Frank Gore's San Francisco 49ers Journey by the Numbers

Colan Lamont@clamontsportAnalyst IIJuly 28, 2012

SAN FRANCISCO, CA - JANUARY 22:  Running back Frank Gore #21 of the San Francisco 49ers runs onto the field during player introductions against the New York Giants during the NFC Championship Game at Candlestick Park on January 22, 2012 in San Francisco, California.  (Photo by Ezra Shaw/Getty Images)
Ezra Shaw/Getty Images

Frank Gore is approaching a time in his life which many NFL fans consider no man's land: He will soon be 30 years old.

With LaMichael James and Kendall Hunter in particular being drafted with the decline of Gore in mind, it does beg the question of just how much his play has faltered the last few seasons.

More important, though, is to remember that Gore is the San Francisco 49ers all-time leading rusher and, pound for pound, one of the most physical backs in the NFL.

Many say that Gore is underrated, and when you look at his career averages, it's clear he is not in the elite tier of running backs.

But he may be the best of the rest.

When you look at the first three years of his career, he is up there with the best in the NFL.

Steven Jackson of the St Louis Rams rushed for an impressive 3,247 yards during his first three seasons as an NFL running back.

I'm not sure if it's an NFC West thing, for running backs to be underrated, but Gore eclipsed that number during his first three years by rushing for 3,405 yards.

Gore may never return to his elite form of 2006, when he rushed for 1,695 yards and eight touchdowns, with a 5.4 yards-per-carry average, but he has always been productive, even if he has been a little slower since then.

Even when you compare Gore to relatively young stars like Ray Rice of the Baltimore Ravens, a prime Gore posted better stats.

I consider the first three or four years of a running back's NFL career to be his best years, and the fact that Gore has maintained the same 4.6 yards-per-carry average throughout his entire career that Ray Rice has after four fewer seasons of experience and no major injuries is a testament to how hard Gore plays.

Unfortunately, Gore seems to have lost some burst, and he tends to tire by the time the second half comes around.

Gore's stats steadily declined in every game last year every time a quarter went by, with his going strong in the first and then being less effective in the fourth quarter.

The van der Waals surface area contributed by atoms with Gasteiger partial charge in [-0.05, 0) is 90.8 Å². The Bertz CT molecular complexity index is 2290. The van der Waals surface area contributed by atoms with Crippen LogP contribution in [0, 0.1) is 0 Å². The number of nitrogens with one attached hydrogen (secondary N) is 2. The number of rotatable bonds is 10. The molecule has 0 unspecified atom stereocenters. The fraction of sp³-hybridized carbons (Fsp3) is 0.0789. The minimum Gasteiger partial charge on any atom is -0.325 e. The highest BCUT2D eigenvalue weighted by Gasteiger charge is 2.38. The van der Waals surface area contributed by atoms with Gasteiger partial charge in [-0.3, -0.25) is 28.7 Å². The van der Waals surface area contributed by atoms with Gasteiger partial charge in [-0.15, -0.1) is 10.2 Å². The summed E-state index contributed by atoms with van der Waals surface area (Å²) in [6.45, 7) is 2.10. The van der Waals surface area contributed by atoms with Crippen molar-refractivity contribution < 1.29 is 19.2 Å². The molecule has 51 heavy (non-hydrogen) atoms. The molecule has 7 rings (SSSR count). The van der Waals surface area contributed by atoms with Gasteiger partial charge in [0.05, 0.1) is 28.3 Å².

I would never goes as far to say that Gore is done, because I know enough about sports to realize that a player can be revitalized when some competition meets him.

I'd imagine, on the basis of last year, that Gore in 2012 will be on the field for pretty much every first down and then most of the second downs, but it's highly unlikely he will be a every-down back anymore.

I'd go as far to say that I'd even consider sitting Gore if the team wraps up a playoff berth early, as it did year, because he really did well in the postseason after some good rest. Gore will probably get around half the team's carries this season.

Heart and pride don't translate into continued success, but if they did, Gore would go on and become one of the best running backs of all time.

As The (Calif.) Press Democrat suggests, Gore hasn't been quite as effective the last few seasons.

Football Outsiders found that Gore ranked lower than any other running back with more than 275 carries last year; the others in the 275 plus club were Arian Foster, Marshawn Lynch, Ray Rice, Michael Turner and Maurice Jones-Drew (via

Furthermore, Gore broke only 12 tackles last year.

That isn't very good when the other players with over 275 carries exceeded him by a mile; Michael turner had 42 broken tackles, Foster had 32, Lynch had 34 and Jones-Drew had 37.

The stats suggest that Gore isn't bouncing off the tackles the same way that he was able to do only a few seasons ago.

Basically, one of Gore's supposed strengths has actually been a weakness of his for the last few years.

I hope that Gore sees his carries often and early and not the other way around, because he averaged five yards per carry his first 10 carries each game, 3.9 his next 10 and then 2.4 after that.

The other worrisome thing is something that I'm sure a lot of fans have spotted: Gore can't catch anymore.

Well, maybe I'm exaggerating, but there were a number of times last season that Gore was thrown good passes and was in the clear but was unable to haul them in.

These exact situations are why I'm excited to see James and Hunter involved in passing downs.

Gore isn't getting paid an awful lot for a respected RB, so there would never be any danger of his being cut even if his performance did worsen.

Of course you can't expect a seven-year veteran of a workhorse back to have the same energy and acceleration.

Gore still has hope for a good year, largely because of San Francisco's personnel additions in the offseason.

The added wide receivers will force defenses to respect the pass, and the improving offensive line will pave the way for Frank Gore's runs.

If Gore does manage another good year and maybe even a Super Bowl, the next question to ask about Gore might be whether or not he is headed to Canton.


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